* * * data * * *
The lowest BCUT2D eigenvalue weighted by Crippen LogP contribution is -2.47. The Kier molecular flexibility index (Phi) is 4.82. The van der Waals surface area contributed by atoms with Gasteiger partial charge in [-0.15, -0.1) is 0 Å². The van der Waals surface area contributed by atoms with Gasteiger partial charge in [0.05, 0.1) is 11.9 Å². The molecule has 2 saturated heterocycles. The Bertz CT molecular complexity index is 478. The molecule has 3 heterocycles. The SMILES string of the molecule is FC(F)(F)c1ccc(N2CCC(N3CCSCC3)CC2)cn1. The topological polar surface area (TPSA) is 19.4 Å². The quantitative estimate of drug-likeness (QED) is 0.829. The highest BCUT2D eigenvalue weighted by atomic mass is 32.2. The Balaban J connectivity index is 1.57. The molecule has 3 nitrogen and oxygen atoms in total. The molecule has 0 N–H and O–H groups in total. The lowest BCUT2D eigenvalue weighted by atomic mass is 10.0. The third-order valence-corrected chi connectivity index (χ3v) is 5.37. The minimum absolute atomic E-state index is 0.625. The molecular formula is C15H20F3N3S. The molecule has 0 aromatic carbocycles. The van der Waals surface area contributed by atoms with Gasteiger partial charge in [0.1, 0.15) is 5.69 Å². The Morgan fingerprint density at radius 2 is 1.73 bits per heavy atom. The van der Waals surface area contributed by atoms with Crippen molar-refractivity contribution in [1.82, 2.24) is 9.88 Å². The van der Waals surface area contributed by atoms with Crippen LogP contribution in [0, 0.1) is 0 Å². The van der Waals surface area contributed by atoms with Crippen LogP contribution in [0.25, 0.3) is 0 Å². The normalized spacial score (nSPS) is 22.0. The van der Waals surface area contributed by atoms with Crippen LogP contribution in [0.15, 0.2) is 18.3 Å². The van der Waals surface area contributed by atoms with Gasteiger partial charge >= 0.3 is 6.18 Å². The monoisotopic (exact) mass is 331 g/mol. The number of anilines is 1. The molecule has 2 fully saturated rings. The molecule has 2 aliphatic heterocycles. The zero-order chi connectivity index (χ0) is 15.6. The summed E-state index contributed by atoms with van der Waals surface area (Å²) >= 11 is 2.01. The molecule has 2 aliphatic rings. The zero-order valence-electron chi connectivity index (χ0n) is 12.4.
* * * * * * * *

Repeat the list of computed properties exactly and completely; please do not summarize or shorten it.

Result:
The lowest BCUT2D eigenvalue weighted by Crippen LogP contribution is -2.47. The Kier molecular flexibility index (Phi) is 4.82. The van der Waals surface area contributed by atoms with Gasteiger partial charge in [-0.15, -0.1) is 0 Å². The van der Waals surface area contributed by atoms with Gasteiger partial charge in [0.05, 0.1) is 11.9 Å². The molecule has 2 saturated heterocycles. The Bertz CT molecular complexity index is 478. The molecule has 3 heterocycles. The SMILES string of the molecule is FC(F)(F)c1ccc(N2CCC(N3CCSCC3)CC2)cn1. The topological polar surface area (TPSA) is 19.4 Å². The quantitative estimate of drug-likeness (QED) is 0.829. The highest BCUT2D eigenvalue weighted by atomic mass is 32.2. The Balaban J connectivity index is 1.57. The molecule has 3 nitrogen and oxygen atoms in total. The molecule has 0 N–H and O–H groups in total. The lowest BCUT2D eigenvalue weighted by atomic mass is 10.0. The third-order valence-corrected chi connectivity index (χ3v) is 5.37. The minimum absolute atomic E-state index is 0.625. The molecular formula is C15H20F3N3S. The molecule has 0 aromatic carbocycles. The van der Waals surface area contributed by atoms with Gasteiger partial charge in [0.1, 0.15) is 5.69 Å². The Morgan fingerprint density at radius 2 is 1.73 bits per heavy atom. The van der Waals surface area contributed by atoms with Crippen molar-refractivity contribution in [1.82, 2.24) is 9.88 Å². The van der Waals surface area contributed by atoms with Crippen LogP contribution in [0, 0.1) is 0 Å². The van der Waals surface area contributed by atoms with Crippen LogP contribution in [0.25, 0.3) is 0 Å². The normalized spacial score (nSPS) is 22.0. The van der Waals surface area contributed by atoms with Crippen LogP contribution in [0.15, 0.2) is 18.3 Å². The van der Waals surface area contributed by atoms with Gasteiger partial charge >= 0.3 is 6.18 Å². The monoisotopic (exact) mass is 331 g/mol. The number of anilines is 1. The molecule has 2 fully saturated rings. The molecule has 2 aliphatic heterocycles. The zero-order chi connectivity index (χ0) is 15.6. The summed E-state index contributed by atoms with van der Waals surface area (Å²) >= 11 is 2.01. The molecule has 2 aliphatic rings. The zero-order valence-electron chi connectivity index (χ0n) is 12.4.